From May 2 – 16, 1916 there were 160 trials; 90 death sentences given (15 of those, including all seven signatories of the Proclamation had their sentences confirmed by Maxwell) and were executed by firing squad at Kilmainham Gaol. The bodies of those executed were never returned to their families as part of their punishment. Connolly was mortally injured from the fighting (a doctor said he had no more than a day or two to live, but the execution order was still given). As he was unable to stand before the firing squad; he was carried to a prison courtyard on a stretcher, and shot.
The actions of Maxwell had major repercussions. He ignored the shooting of civilians, when it was known that more civilians than combatants were killed. Over 3,500 people were arrested and prisoned, most of whom were not involved in the Rising. Nearly 2,000 men and women were deported to England. Maxwell tried the 15 leaders of the Rising by Field General Court Martial, a secret trial that did not allow a defense nor jury. All the leaders were sentenced to death and executed. The resulting outcry around the world caused British Prime Minister Asquith to halt the executions (in total 90 had been sentenced to death).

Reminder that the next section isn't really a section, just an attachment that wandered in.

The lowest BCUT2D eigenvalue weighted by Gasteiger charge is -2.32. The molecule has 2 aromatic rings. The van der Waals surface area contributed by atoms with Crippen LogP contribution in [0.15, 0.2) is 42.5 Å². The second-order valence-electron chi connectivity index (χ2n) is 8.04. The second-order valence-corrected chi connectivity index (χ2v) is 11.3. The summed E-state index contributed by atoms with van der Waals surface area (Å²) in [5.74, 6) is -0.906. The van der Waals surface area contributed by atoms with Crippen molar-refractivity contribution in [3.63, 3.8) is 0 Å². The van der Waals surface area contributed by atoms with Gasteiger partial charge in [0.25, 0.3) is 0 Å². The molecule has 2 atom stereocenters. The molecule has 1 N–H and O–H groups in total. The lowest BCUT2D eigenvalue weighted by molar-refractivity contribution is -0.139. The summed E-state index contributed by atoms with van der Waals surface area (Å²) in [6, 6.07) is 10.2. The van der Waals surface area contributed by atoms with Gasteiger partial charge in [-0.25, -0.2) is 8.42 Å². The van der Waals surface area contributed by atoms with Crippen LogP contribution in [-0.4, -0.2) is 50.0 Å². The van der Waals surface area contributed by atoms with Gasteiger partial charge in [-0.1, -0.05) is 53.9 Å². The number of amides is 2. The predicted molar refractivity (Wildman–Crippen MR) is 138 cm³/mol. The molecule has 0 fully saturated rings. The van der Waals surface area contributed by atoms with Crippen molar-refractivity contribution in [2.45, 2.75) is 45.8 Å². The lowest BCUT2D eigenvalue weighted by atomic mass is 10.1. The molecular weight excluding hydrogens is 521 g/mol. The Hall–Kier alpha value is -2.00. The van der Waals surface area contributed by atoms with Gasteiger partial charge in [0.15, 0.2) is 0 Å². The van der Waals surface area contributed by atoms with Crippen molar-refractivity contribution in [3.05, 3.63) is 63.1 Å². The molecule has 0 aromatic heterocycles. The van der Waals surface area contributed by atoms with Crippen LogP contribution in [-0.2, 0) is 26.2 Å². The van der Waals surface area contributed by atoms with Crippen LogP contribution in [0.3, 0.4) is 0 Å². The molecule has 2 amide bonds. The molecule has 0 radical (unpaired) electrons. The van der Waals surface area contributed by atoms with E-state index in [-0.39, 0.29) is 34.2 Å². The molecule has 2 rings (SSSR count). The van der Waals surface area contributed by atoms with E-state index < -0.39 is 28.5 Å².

Before his death, Sean MacDiarmada wrote, “We bleed that the nation may live. I die that the nation may live. Damn your concessions England – we want our country.
In a letter to his mother, Padraig Pearse wrote, “You must not grieve for all this. We have preserved Ireland’s honour and our own. Our deeds of last week are the most splendid in Ireland’s history. People will say hard things of us now, but we shall be remembered by posterity and blessed by unborn generations.”
Upon his court martial sentence, Pearse exclaimed: “You cannot conquer Ireland. You cannot extinguish the Irish passion of freedom. If our deed has not been sufficient to win freedom, then our children will win it by a better deed.”